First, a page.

A New York-based internet collective is using its technology to capture images from traffic camera feeds around the city in the hopes of documenting new incidences of police brutality.
The project was initiated by NYC Mesh, which offers low-cost internet access through a community-maintained mesh network, and will use a custom computer program that capture images from traffic camera everyone to 30 seconds, according to a June 10 company blog post penned by Aakash Patel, a volunteer for the organization.
“Holding the police accountable requires witnessing, recording and sharing footage of their actions,” the Indian American began the post, adding that the venture was inspired by Darnella Frazier, whose recording of George Floyd’s murder sparked a global movement.
“I am archiving NYC traffic camera footage with help from the NYC Mesh community to make it easier for the public to identify police misconduct,” he said.
Those images will be collected every day in a public Google Drive meant to be a resource for people who might have been attacked by a police officer without anyone nearby filming documenting the assault, the blog said.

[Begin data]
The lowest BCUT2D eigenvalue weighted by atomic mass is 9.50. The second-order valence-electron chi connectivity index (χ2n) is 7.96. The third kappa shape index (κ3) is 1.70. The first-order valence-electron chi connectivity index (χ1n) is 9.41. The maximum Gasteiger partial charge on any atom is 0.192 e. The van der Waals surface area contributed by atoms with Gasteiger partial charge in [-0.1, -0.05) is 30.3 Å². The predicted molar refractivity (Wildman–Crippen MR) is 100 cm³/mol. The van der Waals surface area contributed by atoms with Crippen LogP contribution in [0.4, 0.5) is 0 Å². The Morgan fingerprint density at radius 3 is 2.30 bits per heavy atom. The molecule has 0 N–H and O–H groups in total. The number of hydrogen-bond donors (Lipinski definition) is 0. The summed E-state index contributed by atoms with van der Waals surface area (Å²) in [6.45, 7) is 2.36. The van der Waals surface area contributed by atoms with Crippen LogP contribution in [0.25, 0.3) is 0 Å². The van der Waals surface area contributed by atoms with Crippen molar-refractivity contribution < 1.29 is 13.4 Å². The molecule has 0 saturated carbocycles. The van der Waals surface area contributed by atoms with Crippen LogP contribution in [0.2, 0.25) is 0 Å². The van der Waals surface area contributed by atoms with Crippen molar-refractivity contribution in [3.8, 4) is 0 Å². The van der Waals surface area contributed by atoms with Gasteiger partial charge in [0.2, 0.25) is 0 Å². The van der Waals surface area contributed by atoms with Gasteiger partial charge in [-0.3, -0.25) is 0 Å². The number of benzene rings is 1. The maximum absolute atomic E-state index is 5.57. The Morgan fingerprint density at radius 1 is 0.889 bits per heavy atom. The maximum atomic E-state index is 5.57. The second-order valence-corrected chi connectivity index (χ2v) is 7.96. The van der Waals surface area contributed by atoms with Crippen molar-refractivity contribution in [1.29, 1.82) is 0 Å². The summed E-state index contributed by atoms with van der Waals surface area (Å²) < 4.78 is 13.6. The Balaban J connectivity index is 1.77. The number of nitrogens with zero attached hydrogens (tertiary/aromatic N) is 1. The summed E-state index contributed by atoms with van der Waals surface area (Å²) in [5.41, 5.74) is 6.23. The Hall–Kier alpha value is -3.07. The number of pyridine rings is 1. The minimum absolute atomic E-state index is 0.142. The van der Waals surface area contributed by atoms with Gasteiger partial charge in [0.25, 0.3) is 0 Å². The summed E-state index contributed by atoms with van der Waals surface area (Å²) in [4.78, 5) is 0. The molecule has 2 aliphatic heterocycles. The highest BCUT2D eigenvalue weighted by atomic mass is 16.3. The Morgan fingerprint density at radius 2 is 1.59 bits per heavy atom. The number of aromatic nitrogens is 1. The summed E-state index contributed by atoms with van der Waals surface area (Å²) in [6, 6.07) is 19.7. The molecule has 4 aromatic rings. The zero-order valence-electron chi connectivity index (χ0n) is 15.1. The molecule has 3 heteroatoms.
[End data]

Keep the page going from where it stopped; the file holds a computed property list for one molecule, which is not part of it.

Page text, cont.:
“We’ve watched as CNN journalists captured their own arrest on camera,” Patel wrote. “We’ve seen military-grade weapons used against peaceful protestors thanks to the hundreds of people who filmed the June 1 Lafayette Square rally,” Patel added.
“The video of Martin Gugino getting pushed by police in Buffalo has been viewed more than 82 million times on Twitter, at the time of writing,” he said.
According to Patel in his blog, these high-profile acts of police violence lead the group to think about how many more police attacks go unobserved because of a lack of evidence to support the victim's claims.
Traffic cameras were the most obvious option to create a public check on police brutality, in part because live feeds from the cameras are available online 24 hours a day all across New York, it said.
However, the archives from those traffic camera streams is closely guarded by the Department of Transportation, meaning a person would have to be watching every stream in the city simultaneously to catch any possible incidences of violence on their own, it added.
Instead, NYC Mesh's program automatically captures an image from each traffic camera feed throughout the day and allows people to search through the public archive without having to deal with the Department of Transportation.
According to Patel, the system currently pulls more than 200GB of data a day, and NYC Mesh is negotiating with the Department of Transportation for access to cameras in Queens, Bronx and Staten Island.
Though the project is picking up steam, Patel says they still need help from the public “to make the archive a more useful public resource,” as well as help from the DOT.